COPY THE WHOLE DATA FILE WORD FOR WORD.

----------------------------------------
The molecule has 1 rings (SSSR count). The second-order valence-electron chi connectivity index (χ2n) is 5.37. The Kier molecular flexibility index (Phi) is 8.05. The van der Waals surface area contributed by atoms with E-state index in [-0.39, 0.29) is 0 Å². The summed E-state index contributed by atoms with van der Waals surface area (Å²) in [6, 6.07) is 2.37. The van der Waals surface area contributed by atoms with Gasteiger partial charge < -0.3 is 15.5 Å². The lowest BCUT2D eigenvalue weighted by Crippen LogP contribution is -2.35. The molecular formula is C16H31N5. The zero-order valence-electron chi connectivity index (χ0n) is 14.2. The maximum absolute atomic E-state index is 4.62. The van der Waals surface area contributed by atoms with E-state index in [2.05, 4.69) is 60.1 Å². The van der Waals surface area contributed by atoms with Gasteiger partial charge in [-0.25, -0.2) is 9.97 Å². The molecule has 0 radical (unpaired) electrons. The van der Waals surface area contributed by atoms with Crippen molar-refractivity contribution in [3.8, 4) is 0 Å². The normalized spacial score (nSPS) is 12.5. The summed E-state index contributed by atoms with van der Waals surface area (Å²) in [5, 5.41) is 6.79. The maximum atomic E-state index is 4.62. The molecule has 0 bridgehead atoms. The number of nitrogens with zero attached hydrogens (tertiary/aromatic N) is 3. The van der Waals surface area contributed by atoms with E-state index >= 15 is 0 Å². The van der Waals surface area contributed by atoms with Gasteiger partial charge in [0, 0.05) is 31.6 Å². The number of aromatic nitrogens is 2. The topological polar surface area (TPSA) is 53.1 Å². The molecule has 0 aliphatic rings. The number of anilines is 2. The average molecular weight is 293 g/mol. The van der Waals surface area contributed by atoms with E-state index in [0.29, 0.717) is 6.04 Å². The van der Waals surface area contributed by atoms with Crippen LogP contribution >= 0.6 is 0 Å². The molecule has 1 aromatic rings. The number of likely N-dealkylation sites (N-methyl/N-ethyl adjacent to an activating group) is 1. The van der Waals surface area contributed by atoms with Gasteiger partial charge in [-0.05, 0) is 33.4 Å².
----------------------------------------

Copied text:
The molecule has 1 rings (SSSR count). The second-order valence-electron chi connectivity index (χ2n) is 5.37. The Kier molecular flexibility index (Phi) is 8.05. The van der Waals surface area contributed by atoms with E-state index in [-0.39, 0.29) is 0 Å². The summed E-state index contributed by atoms with van der Waals surface area (Å²) in [6, 6.07) is 2.37. The van der Waals surface area contributed by atoms with Gasteiger partial charge < -0.3 is 15.5 Å². The lowest BCUT2D eigenvalue weighted by Crippen LogP contribution is -2.35. The molecular formula is C16H31N5. The zero-order valence-electron chi connectivity index (χ0n) is 14.2. The maximum absolute atomic E-state index is 4.62. The van der Waals surface area contributed by atoms with E-state index in [2.05, 4.69) is 60.1 Å². The van der Waals surface area contributed by atoms with Gasteiger partial charge in [-0.25, -0.2) is 9.97 Å². The molecule has 0 radical (unpaired) electrons. The van der Waals surface area contributed by atoms with Crippen molar-refractivity contribution in [3.8, 4) is 0 Å². The normalized spacial score (nSPS) is 12.5. The summed E-state index contributed by atoms with van der Waals surface area (Å²) in [5, 5.41) is 6.79. The maximum atomic E-state index is 4.62. The molecule has 0 bridgehead atoms. The number of nitrogens with zero attached hydrogens (tertiary/aromatic N) is 3. The van der Waals surface area contributed by atoms with E-state index >= 15 is 0 Å². The van der Waals surface area contributed by atoms with Gasteiger partial charge in [0, 0.05) is 31.6 Å². The number of aromatic nitrogens is 2. The topological polar surface area (TPSA) is 53.1 Å². The molecule has 0 aliphatic rings. The number of anilines is 2. The average molecular weight is 293 g/mol. The van der Waals surface area contributed by atoms with E-state index in [0.29, 0.717) is 6.04 Å². The van der Waals surface area contributed by atoms with Crippen LogP contribution >= 0.6 is 0 Å². The molecule has 1 aromatic rings. The number of likely N-dealkylation sites (N-methyl/N-ethyl adjacent to an activating group) is 1. The van der Waals surface area contributed by atoms with Gasteiger partial charge in [-0.05, 0) is 33.4 Å².